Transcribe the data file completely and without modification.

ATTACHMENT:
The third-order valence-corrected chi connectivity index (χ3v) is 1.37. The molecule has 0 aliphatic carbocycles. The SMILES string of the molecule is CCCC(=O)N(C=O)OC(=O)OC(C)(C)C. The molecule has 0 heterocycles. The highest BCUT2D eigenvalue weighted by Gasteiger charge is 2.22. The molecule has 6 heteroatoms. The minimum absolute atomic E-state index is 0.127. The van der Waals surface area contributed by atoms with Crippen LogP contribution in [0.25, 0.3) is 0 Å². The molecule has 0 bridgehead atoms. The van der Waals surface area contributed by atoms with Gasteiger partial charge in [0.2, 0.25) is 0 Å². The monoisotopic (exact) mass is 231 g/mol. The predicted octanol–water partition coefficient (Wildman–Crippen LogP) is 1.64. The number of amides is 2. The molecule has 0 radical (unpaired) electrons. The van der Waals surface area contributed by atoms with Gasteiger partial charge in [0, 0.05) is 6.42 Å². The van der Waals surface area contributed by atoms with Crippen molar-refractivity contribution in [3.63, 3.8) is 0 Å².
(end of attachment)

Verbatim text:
The third-order valence-corrected chi connectivity index (χ3v) is 1.37. The molecule has 0 aliphatic carbocycles. The SMILES string of the molecule is CCCC(=O)N(C=O)OC(=O)OC(C)(C)C. The molecule has 0 heterocycles. The highest BCUT2D eigenvalue weighted by Gasteiger charge is 2.22. The molecule has 6 heteroatoms. The minimum absolute atomic E-state index is 0.127. The van der Waals surface area contributed by atoms with Crippen LogP contribution in [0.25, 0.3) is 0 Å². The molecule has 0 bridgehead atoms. The van der Waals surface area contributed by atoms with Gasteiger partial charge in [0.2, 0.25) is 0 Å². The monoisotopic (exact) mass is 231 g/mol. The predicted octanol–water partition coefficient (Wildman–Crippen LogP) is 1.64. The number of amides is 2. The molecule has 0 radical (unpaired) electrons. The van der Waals surface area contributed by atoms with Gasteiger partial charge in [0, 0.05) is 6.42 Å². The van der Waals surface area contributed by atoms with Crippen molar-refractivity contribution in [3.63, 3.8) is 0 Å².